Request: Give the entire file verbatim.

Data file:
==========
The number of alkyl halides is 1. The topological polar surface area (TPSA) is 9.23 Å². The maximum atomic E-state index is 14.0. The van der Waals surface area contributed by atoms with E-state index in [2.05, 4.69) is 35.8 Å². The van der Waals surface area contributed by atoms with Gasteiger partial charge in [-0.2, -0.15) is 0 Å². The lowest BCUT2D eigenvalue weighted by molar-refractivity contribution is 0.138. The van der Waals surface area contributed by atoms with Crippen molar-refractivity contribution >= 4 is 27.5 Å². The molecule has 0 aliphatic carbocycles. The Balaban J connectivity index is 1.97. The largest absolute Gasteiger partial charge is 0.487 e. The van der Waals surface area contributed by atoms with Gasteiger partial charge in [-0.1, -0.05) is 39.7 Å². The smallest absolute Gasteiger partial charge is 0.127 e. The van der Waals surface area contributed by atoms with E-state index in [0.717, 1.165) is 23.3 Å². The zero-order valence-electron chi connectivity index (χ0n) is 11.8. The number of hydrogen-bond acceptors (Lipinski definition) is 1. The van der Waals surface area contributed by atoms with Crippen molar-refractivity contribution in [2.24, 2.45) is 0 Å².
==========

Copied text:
The number of alkyl halides is 1. The topological polar surface area (TPSA) is 9.23 Å². The maximum atomic E-state index is 14.0. The van der Waals surface area contributed by atoms with E-state index in [2.05, 4.69) is 35.8 Å². The van der Waals surface area contributed by atoms with Gasteiger partial charge in [-0.2, -0.15) is 0 Å². The lowest BCUT2D eigenvalue weighted by molar-refractivity contribution is 0.138. The van der Waals surface area contributed by atoms with Crippen molar-refractivity contribution >= 4 is 27.5 Å². The molecule has 0 aliphatic carbocycles. The Balaban J connectivity index is 1.97. The largest absolute Gasteiger partial charge is 0.487 e. The van der Waals surface area contributed by atoms with Gasteiger partial charge in [-0.1, -0.05) is 39.7 Å². The smallest absolute Gasteiger partial charge is 0.127 e. The van der Waals surface area contributed by atoms with E-state index in [0.717, 1.165) is 23.3 Å². The zero-order valence-electron chi connectivity index (χ0n) is 11.8. The number of hydrogen-bond acceptors (Lipinski definition) is 1. The van der Waals surface area contributed by atoms with Crippen molar-refractivity contribution in [2.24, 2.45) is 0 Å².